Abbott to reshape TAFE funding after a decade of cuts

EMPLOYERS will guide the future training of apprentices under a controversial move to re-shape Australia's vocational education system announced today.

Prime Minister Tony Abbott released details of a $200 million apprenticeship support network, to be funded by gutting existing programs.

As the government looks to tackle record high youth unemployment rates around the country, the new apprenticeship system will also include some funding for young workers aged 15 to 18 years old to get support to find a job.

But, while welcomed by public and private operators of TAFEs around the country, the new policy announcement follows new research showing a massive "10-year erosion" of TAFE funding.

The Mitchell Institute of Health and Education Policy research found the VET system was subject to an "unprecedented level of funding disadvantage when compared with schools and universities".

It prompted a call from both the private and public TAFE sectors for a national "independent assessment of funding trends and needs".

TAFE Directors Australia, representing public operators, released a statement saying the research revealed an "alarming pattern of inadequate investment in the VET sector, which threatens to undermine Australia's capacity to build the workforce of the future and poses a grave risk for individuals who need skills to share in the country's economic prosperity".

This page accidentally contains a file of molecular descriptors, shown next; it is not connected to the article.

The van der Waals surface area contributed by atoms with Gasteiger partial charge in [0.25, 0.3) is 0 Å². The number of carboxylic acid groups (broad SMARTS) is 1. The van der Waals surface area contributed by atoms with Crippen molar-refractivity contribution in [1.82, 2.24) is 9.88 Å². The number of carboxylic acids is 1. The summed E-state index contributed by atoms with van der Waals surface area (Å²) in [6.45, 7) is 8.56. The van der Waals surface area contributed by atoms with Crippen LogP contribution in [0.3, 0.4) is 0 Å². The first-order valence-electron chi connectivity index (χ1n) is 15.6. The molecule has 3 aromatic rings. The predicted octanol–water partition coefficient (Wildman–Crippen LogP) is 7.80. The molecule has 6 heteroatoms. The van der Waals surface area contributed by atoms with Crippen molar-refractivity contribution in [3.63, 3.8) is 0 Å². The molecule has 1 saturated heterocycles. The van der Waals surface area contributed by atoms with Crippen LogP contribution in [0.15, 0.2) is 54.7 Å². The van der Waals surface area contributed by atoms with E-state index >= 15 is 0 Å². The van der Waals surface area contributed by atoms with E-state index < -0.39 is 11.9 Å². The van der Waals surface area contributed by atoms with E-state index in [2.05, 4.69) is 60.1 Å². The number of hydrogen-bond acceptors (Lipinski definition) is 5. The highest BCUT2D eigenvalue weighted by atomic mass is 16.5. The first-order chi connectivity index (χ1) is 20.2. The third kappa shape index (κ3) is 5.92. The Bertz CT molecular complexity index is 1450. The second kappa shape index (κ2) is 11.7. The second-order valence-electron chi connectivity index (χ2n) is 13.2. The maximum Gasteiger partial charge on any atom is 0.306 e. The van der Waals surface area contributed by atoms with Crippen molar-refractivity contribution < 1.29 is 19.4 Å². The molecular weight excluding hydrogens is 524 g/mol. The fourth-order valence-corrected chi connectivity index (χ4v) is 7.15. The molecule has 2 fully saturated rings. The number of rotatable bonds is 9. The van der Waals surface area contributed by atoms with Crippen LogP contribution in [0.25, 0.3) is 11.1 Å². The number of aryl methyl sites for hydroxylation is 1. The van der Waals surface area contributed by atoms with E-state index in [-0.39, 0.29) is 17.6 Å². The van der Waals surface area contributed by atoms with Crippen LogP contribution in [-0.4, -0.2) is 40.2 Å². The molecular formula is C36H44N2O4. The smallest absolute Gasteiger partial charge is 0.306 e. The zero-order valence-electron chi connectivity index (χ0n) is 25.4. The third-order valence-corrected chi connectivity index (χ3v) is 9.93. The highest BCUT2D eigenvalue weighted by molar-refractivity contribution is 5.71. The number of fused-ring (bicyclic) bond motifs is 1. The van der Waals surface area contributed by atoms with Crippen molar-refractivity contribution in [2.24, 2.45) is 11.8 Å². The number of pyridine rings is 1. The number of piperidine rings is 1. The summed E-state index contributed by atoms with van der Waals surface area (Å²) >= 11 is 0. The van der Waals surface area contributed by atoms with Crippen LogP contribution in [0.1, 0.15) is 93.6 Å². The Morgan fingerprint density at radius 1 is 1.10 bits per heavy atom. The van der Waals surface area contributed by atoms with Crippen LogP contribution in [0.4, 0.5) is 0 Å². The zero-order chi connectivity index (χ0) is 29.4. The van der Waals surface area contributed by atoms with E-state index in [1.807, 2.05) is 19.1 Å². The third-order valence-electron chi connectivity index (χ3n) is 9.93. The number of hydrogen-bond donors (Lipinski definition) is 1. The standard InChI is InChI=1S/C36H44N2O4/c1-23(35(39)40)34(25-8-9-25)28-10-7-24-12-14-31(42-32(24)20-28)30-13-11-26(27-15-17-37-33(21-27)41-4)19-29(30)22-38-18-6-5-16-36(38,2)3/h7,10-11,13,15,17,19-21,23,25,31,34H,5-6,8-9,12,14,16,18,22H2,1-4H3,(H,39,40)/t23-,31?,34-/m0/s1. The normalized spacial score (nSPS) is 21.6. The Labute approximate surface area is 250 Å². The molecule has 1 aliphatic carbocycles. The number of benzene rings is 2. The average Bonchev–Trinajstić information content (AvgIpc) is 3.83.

Chief executive Martin Riordan said the sector had faced the full brunt of $1 billion under the previous Labor Government, as well as a further $1 billion in cuts in the Abbott government's first budget.

"We need to ensure that young people who have a passion for their trade get the chance to establish early workplace relationships, confidence and practice," he said.

"We will be keen to monitor these new arrangements, and will be supporting employers in the transition.

"As the major and often sole training provider in regional and rural Australia, TAFE institutes are strongly positioned to support employers under this program," Mr Riordan said.

Part of Mr Abbott's wider "earn or learn" edict, the program will be focused on providing employers with the skills they most need to "grow their business".

But the new scheme, shaped by industry and "local chambers of commerce", seems to have little role for the unions under which many apprentices complete their training.

Mr Abbott said the new "employer-led and outcome-focused" system was necessary to have a "sustainable, decent and compassionate system".

Industry Minister Ian MacFarlane said the initiative was about "training to get a job" and not "training for training's sake".

"We want a training and apprenticeship system that actually works, that gives people a real chance and, most importantly, turns out people that employers want to employ," he said. - APN NEWSDESK



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